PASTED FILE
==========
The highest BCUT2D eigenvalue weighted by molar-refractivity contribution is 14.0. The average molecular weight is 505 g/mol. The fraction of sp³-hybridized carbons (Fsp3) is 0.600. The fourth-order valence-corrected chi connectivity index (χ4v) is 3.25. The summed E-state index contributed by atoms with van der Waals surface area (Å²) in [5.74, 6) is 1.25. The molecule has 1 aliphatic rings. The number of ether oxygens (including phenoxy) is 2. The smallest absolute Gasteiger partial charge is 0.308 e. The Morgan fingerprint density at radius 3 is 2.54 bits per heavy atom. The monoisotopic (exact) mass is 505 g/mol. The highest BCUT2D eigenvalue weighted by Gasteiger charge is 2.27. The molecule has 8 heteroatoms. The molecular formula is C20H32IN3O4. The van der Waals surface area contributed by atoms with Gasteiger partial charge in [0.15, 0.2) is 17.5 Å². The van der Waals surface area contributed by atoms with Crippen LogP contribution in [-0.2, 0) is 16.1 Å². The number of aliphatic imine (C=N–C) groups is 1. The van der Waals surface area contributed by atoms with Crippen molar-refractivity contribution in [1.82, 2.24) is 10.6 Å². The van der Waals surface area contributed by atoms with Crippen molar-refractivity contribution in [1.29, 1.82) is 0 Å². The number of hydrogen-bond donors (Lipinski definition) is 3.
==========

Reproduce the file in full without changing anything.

The highest BCUT2D eigenvalue weighted by molar-refractivity contribution is 14.0. The average molecular weight is 505 g/mol. The fraction of sp³-hybridized carbons (Fsp3) is 0.600. The fourth-order valence-corrected chi connectivity index (χ4v) is 3.25. The summed E-state index contributed by atoms with van der Waals surface area (Å²) in [5.74, 6) is 1.25. The molecule has 1 aliphatic rings. The number of ether oxygens (including phenoxy) is 2. The smallest absolute Gasteiger partial charge is 0.308 e. The Morgan fingerprint density at radius 3 is 2.54 bits per heavy atom. The monoisotopic (exact) mass is 505 g/mol. The highest BCUT2D eigenvalue weighted by Gasteiger charge is 2.27. The molecule has 8 heteroatoms. The molecular formula is C20H32IN3O4. The van der Waals surface area contributed by atoms with Gasteiger partial charge in [0.15, 0.2) is 17.5 Å². The van der Waals surface area contributed by atoms with Crippen LogP contribution in [-0.2, 0) is 16.1 Å². The number of aliphatic imine (C=N–C) groups is 1. The van der Waals surface area contributed by atoms with Crippen molar-refractivity contribution in [1.82, 2.24) is 10.6 Å². The van der Waals surface area contributed by atoms with Crippen molar-refractivity contribution in [1.29, 1.82) is 0 Å². The number of hydrogen-bond donors (Lipinski definition) is 3.